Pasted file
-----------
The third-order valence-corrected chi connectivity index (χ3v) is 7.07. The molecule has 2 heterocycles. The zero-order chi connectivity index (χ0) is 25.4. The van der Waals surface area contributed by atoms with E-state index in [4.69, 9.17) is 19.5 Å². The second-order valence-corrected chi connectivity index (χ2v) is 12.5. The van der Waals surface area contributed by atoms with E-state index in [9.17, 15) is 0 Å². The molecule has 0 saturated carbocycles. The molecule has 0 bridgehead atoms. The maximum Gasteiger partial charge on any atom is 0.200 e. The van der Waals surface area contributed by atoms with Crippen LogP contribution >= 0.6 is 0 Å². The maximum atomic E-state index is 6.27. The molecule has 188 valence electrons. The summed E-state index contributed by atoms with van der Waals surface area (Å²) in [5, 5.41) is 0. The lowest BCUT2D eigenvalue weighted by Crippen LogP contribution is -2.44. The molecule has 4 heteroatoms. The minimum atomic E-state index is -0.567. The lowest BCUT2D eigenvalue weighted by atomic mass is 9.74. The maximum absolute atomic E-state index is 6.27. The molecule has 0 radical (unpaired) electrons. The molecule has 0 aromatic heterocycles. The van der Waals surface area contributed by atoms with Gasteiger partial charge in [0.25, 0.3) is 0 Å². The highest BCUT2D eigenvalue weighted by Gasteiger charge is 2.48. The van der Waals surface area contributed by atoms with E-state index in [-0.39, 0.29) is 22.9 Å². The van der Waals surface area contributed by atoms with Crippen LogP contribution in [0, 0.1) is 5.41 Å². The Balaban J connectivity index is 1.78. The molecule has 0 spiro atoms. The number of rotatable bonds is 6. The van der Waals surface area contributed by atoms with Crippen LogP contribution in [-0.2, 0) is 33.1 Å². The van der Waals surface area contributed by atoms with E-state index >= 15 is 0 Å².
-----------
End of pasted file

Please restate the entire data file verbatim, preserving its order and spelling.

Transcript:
The third-order valence-corrected chi connectivity index (χ3v) is 7.07. The molecule has 2 heterocycles. The zero-order chi connectivity index (χ0) is 25.4. The van der Waals surface area contributed by atoms with E-state index in [4.69, 9.17) is 19.5 Å². The second-order valence-corrected chi connectivity index (χ2v) is 12.5. The van der Waals surface area contributed by atoms with E-state index in [9.17, 15) is 0 Å². The molecule has 0 saturated carbocycles. The molecule has 0 bridgehead atoms. The maximum Gasteiger partial charge on any atom is 0.200 e. The van der Waals surface area contributed by atoms with Crippen LogP contribution >= 0.6 is 0 Å². The maximum atomic E-state index is 6.27. The molecule has 188 valence electrons. The summed E-state index contributed by atoms with van der Waals surface area (Å²) in [5, 5.41) is 0. The lowest BCUT2D eigenvalue weighted by Crippen LogP contribution is -2.44. The molecule has 4 heteroatoms. The minimum atomic E-state index is -0.567. The lowest BCUT2D eigenvalue weighted by atomic mass is 9.74. The maximum absolute atomic E-state index is 6.27. The molecule has 0 radical (unpaired) electrons. The molecule has 0 aromatic heterocycles. The van der Waals surface area contributed by atoms with Gasteiger partial charge in [0.25, 0.3) is 0 Å². The highest BCUT2D eigenvalue weighted by Gasteiger charge is 2.48. The van der Waals surface area contributed by atoms with E-state index in [-0.39, 0.29) is 22.9 Å². The van der Waals surface area contributed by atoms with Crippen LogP contribution in [0, 0.1) is 5.41 Å². The Balaban J connectivity index is 1.78. The molecule has 0 spiro atoms. The number of rotatable bonds is 6. The van der Waals surface area contributed by atoms with Crippen LogP contribution in [-0.2, 0) is 33.1 Å². The van der Waals surface area contributed by atoms with E-state index >= 15 is 0 Å².